4. The sleeping thread is suspended. The suspension depth increases by one each time the thread is suspended. If the thread's sleep time expires first, it enters the suspended state. If the thread resumes first, it enters the sleep state.
  5. The thread postpones execution because it suspended itself or was suspended by another thread. The suspension depth increases by one each time the thread is suspended.

RT thread execution state transitions

As an application runs, a thread often transitions from one execution state to another. A thread in any state except ready cannot run, even if it has the highest priority. You can delete a thread from any state. Creating a thread instantly makes it ready.

Transition Reason
Ready to running The thread becomes ready, has the highest priority of all ready threads and one of these characteristics:
  • A higher priority than the running thread.
  • The running thread is suspended, put in the sleep state, or deleted.
  • The running thread's round-robin time quota expires, and the ready thread is next in the queue.
Running to ready One of these:
  • A higher priority thread becomes ready.
  • The thread uses all its time quota in round-robin scheduling.
Running to asleep One of these:
  • The thread puts itself to sleep for a specified time.
  • The thread requests something that cannot be done immediately and it can wait.
Asleep to ready, or asleep-suspended to suspended One of these:
  • The sleep time expires.
  • The sleep time expires before a request is granted.
  • The request is granted because another thread sends a message and the message is received.
  • The object the thread is waiting at is deleted.
Running to suspended The thread suspends itself.
Ready to suspended or asleep to asleep suspended. The thread is suspended by another thread. The suspension depth increases by one each time the thread suspends.

These system calls may cause execution state transitions:


Suspending and resuming RT threads

To avoid problems, ensure that threads use only SuspendRtThread to suspend themselves. Unpredictable results may occur when a thread uses SuspendRtThread to suspend another thread for synchronization. Whenever possible, use a semaphore or mailbox to synchronize threads instead.

Each time you call SuspendRtThread, the suspension depth increases by one. The INtime kernel keeps track of the thread's suspension depth, up to 255. The larger the number of calls made, the greater the depth. When the suspension depth is greater than 0, you must make a corresponding number of ResumeRtThread calls to bring the thread out of suspension. You cannot obtain the suspension depth of a thread from the INtime kernel.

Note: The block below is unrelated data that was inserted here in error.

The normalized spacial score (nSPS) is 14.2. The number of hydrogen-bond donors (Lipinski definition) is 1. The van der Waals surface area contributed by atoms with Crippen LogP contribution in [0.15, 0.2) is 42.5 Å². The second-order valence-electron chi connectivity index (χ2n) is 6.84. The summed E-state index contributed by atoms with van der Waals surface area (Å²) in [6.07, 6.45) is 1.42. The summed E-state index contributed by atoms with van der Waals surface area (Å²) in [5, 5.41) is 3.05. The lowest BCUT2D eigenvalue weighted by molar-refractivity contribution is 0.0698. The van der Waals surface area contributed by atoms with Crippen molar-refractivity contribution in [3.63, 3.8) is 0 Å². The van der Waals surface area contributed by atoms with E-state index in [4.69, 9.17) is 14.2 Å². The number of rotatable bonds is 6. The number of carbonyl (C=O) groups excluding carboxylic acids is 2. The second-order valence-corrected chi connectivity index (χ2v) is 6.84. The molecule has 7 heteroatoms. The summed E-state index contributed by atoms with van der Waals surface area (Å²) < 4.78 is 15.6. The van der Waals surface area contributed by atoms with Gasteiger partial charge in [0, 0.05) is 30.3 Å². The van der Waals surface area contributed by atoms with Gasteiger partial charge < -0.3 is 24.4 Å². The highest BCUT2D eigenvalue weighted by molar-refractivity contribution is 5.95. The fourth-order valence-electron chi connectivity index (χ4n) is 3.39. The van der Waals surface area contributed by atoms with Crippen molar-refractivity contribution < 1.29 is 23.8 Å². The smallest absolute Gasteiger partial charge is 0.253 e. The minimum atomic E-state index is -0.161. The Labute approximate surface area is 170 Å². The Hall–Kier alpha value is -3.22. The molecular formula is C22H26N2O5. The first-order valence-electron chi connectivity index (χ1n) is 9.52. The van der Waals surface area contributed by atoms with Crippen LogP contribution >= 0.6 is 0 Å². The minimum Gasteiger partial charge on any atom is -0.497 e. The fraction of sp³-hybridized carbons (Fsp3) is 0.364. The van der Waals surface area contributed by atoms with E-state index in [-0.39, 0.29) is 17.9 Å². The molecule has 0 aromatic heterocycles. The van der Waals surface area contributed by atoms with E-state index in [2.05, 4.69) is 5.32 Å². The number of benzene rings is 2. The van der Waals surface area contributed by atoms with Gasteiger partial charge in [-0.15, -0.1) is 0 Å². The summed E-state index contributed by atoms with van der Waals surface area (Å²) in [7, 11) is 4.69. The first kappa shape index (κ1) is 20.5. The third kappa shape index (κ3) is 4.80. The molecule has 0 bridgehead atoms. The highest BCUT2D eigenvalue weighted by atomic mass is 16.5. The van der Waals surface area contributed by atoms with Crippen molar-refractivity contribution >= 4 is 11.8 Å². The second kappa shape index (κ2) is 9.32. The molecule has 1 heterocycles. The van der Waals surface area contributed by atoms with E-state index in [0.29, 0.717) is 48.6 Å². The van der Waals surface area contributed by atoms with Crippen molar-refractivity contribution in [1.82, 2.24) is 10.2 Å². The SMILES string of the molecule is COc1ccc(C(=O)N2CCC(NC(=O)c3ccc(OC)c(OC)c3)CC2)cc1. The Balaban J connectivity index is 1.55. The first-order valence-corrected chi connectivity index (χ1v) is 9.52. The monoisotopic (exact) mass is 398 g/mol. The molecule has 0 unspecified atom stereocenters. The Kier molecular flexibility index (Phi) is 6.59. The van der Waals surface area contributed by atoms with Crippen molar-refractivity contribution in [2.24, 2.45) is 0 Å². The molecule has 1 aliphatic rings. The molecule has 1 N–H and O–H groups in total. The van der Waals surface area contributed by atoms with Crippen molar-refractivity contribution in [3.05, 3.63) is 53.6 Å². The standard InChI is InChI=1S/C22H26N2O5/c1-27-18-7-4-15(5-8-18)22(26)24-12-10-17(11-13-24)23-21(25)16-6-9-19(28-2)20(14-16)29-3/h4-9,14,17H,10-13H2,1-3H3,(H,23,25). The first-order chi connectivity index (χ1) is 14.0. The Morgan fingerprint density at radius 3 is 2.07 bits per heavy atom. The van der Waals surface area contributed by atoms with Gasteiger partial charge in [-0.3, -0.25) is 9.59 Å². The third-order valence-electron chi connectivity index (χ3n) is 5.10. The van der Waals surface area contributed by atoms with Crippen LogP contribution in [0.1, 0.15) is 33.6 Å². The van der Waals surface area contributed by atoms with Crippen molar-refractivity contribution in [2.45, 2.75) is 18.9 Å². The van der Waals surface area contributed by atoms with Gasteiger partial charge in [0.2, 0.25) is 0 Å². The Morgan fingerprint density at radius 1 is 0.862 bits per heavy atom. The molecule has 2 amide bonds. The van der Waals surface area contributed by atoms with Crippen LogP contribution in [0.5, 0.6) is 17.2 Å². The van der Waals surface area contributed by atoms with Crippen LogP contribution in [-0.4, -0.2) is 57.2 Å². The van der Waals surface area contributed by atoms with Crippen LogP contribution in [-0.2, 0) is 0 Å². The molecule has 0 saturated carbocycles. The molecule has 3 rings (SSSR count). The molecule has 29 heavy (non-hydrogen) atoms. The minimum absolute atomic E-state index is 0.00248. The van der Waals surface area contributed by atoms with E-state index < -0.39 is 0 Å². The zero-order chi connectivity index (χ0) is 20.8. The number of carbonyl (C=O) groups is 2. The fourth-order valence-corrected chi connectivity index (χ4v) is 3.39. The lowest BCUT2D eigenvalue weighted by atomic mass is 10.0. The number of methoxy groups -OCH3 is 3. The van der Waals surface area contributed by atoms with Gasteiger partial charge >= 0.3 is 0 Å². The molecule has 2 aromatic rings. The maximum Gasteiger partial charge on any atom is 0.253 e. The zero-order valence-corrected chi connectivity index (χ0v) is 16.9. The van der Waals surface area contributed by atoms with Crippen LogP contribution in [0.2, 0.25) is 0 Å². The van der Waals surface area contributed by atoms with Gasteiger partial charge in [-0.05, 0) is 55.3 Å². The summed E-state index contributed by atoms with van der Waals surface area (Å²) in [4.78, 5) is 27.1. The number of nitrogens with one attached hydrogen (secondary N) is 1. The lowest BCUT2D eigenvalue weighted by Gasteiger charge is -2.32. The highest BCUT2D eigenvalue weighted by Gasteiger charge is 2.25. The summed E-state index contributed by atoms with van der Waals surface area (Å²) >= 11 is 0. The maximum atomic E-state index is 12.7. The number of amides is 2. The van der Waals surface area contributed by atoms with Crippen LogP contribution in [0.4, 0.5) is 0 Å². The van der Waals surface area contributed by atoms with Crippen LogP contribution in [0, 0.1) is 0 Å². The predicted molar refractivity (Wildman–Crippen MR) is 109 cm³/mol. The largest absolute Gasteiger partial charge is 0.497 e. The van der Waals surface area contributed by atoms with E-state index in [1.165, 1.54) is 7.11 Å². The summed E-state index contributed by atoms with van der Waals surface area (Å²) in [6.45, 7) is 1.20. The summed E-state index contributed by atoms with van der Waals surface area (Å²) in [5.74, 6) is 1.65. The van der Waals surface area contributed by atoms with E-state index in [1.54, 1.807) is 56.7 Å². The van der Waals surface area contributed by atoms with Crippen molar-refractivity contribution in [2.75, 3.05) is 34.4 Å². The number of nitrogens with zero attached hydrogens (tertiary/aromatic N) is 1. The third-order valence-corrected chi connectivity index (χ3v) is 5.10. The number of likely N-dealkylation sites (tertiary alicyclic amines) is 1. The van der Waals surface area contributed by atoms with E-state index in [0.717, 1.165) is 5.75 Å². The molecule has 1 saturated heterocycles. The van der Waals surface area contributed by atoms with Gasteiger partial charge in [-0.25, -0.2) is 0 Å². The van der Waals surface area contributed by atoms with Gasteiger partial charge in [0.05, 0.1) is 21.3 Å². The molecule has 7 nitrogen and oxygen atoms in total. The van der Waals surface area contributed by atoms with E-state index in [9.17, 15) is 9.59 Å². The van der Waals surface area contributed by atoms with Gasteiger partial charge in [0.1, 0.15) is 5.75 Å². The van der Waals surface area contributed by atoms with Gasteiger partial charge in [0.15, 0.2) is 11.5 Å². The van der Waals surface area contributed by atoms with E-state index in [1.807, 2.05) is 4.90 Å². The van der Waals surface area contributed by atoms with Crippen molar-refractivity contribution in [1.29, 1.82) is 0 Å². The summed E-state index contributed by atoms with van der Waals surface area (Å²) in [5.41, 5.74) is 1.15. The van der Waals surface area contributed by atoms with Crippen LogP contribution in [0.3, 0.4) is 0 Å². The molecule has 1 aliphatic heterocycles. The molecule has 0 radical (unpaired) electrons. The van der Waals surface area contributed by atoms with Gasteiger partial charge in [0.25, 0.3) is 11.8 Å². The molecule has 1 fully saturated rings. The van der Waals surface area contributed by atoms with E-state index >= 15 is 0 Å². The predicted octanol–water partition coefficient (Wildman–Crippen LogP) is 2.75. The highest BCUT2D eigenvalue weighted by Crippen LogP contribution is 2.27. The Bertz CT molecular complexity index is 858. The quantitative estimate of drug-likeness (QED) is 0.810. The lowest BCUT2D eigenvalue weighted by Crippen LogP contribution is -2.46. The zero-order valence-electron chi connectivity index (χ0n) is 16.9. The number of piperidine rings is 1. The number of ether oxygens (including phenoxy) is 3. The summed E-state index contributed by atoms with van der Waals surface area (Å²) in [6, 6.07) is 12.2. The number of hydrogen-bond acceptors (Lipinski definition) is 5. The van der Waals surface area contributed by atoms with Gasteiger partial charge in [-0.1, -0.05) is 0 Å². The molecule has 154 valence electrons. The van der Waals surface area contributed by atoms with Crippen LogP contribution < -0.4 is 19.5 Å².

You must make multiple calls to ResumeRtThread from another thread to make a thread ready when the suspension depth is greater than 1. Each time you call ResumeRtThread, the suspension depth decreases by one. You do not need to make the ResumeRtThread calls from the thread that suspended the thread.

Prioritizing RT threads

Available priority

The INtime kernel handles thread scheduling based on priority. What process a thread belongs to has no effect on scheduling. The INtime kernel always executes the highest priority ready thread until it is interrupted, preempted by a higher priority ready thread, puts itself to sleep, suspends itself, or completes and deletes itself.

RT thread priority

The priority of a thread determines its importance in relation to other threads and interrupts. You specify a thread's static priority when you create it or later, if you need to, using SetRtThreadPriority. The thread's priority can be adjusted by the INtime kernel when using a region (described later); this is called dynamic priority. The priority is an integer value from 0 through 254, with 0 as the highest priority.

Note: The values of the static and dynamic priorities may be read at any time by calling GetRtThreadInfo
Range Used for
0-130 Used by the INtime kernel for servicing external interrupts.

Let the INtime kernel assign these levels to interrupt threads, based on the order you attached your external interrupt sources to the PICs.